Fear, uncertainty, and doubt are not new marketing or advertising techniques. They’ve been in use in many industries for as long as there’s been competition or customers.
Recently, FUD has taken on an even uglier and more pervasive appearance in the neighborhood of Apple Computer. Why?
Apple’s on a roll. A very successful, productive, profitable roll of excellent products, growing revenue, high market mindshare, increased marketshare, and a commanding presence in the online and portable music market.
Naturally, competition being what it is, will do whatever it can to topple Apple’s position, or, at the very least, slow Apple’s momentum while enhancing their own position and stature.
You’d think that competition would simply try to build a better mousetrap, but that’s not in the nature of some of the companies involved in the recent tsunami flood of FUD.
Evil knows no bounds, apparently. Dell Computer owns about 20-percent of the worldwide market share for PCs, yet CEO Kevin Rollins took to blasting away at Apple (at about 2-percent of market share), calling Apple’s success a “one product event.”
Not to be outdone, Microsoft CEO Steve Ballmer calls iPod users “thieves” and proceeds to tell the public that his company “invented” the Personal Computer industry (even Apple doesn’t claim that, though they have a closer right).
Ballmer goes on to say that Linux (the open source and “free” operating system competing quite well against Microsoft) “may” be violating many patents. Fear. Uncertainty. Doubt.
More recently, Real Networks’s CEO Rob Glaser decided to pounce on Apple’s slice of the music pie (based on Rob’s portliness, there’s plenty of pie pouncing going on behind the scenes) and throw his weight behind a few barbs and pokes targeted to Apple’s direction.
Not to be outdone is Napter’s beleaguered CEO Chris Gorog’s recent comments fanning the flames of competition by saying Apple CEO Steve Jobs “must be pretty frightened of Napster.”
What’s the public think of all this? After all, Apple is usually beloved by millions of ardent customers who are often more “fans” of the company’s products, than just “buyers.”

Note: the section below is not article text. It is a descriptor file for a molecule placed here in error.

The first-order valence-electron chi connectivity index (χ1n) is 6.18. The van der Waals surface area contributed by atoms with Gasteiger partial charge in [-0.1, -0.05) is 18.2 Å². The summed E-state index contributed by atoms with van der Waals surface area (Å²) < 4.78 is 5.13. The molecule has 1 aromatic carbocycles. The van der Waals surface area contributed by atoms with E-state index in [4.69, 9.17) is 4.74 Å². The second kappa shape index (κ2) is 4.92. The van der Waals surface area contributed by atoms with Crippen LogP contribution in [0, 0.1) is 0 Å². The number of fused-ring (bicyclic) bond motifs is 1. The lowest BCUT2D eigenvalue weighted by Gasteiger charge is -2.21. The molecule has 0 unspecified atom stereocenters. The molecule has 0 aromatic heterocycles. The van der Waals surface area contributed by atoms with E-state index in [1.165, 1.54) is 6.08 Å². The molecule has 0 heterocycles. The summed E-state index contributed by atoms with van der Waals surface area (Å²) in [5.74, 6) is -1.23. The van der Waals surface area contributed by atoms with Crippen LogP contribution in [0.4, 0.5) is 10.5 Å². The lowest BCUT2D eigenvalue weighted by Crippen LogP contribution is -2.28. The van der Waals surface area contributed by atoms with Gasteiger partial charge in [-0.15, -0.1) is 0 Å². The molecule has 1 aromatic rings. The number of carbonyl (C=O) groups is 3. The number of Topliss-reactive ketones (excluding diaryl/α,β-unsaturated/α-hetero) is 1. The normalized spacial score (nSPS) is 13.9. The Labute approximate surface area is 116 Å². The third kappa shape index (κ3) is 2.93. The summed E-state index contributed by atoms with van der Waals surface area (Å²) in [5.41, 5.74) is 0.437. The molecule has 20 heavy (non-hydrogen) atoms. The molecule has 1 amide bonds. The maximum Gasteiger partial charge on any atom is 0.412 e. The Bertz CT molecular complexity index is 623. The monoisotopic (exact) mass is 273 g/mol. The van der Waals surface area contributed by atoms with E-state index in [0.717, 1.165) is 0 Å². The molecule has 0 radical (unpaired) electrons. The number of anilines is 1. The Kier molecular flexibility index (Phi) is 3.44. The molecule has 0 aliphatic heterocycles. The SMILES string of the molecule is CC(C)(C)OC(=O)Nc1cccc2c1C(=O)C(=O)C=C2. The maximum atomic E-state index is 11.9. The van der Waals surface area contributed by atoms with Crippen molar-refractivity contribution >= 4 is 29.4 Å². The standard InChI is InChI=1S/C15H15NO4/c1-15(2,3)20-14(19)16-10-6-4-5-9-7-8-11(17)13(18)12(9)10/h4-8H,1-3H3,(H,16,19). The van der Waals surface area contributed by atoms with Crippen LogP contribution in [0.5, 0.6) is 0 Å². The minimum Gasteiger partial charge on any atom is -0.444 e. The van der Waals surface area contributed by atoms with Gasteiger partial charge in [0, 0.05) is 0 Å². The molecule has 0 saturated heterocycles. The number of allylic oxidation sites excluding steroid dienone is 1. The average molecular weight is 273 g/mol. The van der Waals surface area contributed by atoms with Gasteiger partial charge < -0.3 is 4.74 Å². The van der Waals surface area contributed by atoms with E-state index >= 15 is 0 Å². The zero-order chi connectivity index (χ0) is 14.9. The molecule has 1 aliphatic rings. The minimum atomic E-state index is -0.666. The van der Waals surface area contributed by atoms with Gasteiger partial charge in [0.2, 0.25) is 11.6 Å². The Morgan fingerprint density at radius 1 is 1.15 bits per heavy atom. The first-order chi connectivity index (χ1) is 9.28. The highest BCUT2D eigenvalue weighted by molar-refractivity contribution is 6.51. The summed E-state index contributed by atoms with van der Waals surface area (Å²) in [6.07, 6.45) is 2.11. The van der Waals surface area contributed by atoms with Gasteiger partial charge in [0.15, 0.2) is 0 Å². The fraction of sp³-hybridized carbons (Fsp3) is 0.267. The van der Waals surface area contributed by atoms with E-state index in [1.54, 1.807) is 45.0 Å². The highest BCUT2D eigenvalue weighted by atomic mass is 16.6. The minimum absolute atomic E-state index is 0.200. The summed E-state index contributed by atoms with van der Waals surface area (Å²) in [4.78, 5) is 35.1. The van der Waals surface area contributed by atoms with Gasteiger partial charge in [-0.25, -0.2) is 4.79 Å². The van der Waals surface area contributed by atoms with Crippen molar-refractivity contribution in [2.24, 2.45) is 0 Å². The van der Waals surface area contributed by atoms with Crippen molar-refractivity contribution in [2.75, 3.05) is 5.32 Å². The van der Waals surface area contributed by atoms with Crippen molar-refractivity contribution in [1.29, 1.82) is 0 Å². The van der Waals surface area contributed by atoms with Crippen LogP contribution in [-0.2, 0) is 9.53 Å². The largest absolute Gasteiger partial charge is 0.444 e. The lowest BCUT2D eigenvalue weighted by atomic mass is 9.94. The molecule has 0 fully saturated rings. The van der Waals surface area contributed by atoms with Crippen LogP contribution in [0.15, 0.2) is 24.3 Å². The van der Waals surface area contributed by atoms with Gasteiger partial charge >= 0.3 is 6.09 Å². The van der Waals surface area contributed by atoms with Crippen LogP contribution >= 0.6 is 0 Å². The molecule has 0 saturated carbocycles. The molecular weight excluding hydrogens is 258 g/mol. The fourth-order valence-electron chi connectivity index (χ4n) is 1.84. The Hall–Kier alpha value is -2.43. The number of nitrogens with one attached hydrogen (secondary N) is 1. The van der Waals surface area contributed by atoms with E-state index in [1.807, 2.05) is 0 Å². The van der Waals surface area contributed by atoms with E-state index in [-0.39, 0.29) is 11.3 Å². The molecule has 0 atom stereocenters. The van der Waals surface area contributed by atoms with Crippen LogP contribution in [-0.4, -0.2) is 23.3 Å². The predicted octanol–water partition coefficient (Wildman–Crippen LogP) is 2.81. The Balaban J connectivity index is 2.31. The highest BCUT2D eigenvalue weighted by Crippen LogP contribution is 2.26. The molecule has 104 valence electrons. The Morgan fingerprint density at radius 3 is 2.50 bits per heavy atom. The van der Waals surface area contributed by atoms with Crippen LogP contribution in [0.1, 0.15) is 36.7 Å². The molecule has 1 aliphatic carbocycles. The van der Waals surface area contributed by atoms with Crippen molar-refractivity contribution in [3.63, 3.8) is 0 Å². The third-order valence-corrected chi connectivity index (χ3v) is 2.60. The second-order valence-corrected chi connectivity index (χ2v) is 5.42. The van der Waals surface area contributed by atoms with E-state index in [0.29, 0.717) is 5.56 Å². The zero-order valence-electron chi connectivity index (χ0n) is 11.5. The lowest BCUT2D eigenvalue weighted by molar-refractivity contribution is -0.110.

The buying public, unfortunately, can be swayed, and ill-formed opinions can be set in stone, not easily modifed over time. For example, have you ever heard, “There’s no software for the Mac?” We know that to be blatantly untrue.
How about, “Macs cost more than PCs.” Heard that one? It’s wrong, too.
Another: “Mac market share is less than 2-percent!” Lies, damned lies, statistics. But it’s tough to explain the truth to people who’ve been so indoctrinated by competitive FUD.
Here’s the most recent, most insidious, most dangerous piece of FUD I’ve seen in a long, long time. Guess who? Microsoft.
First, the setup. Apple owns the hard drive portable music player market at about 90-percent. In the flash-based portable music scene, Apple is just getting started (two whole months already) but is expected to own the lion’s share by late summer as iPod shuffle sales are through the roof.
Microsoft, a late starter with online music, has signed up every flash and hard drive-based portable music player manufacturer on the planet, except… you guessed it… Apple.
That means Microsoft isn’t doing well, but their best hope is with flash-based players, because Apple, too, is just getting started in that market segment.
What does Microsoft do? FUD. Click Here to read the latest hairball coughed up by Microsoft’s marketing drones on How To Buy A Flash Memory MP3 Player.
It’s laughable. It’s pure, unadulterated FUD to the Nth degree, superbly executed and insidiously foisted on an ignorant public—Microsoft’s customer base.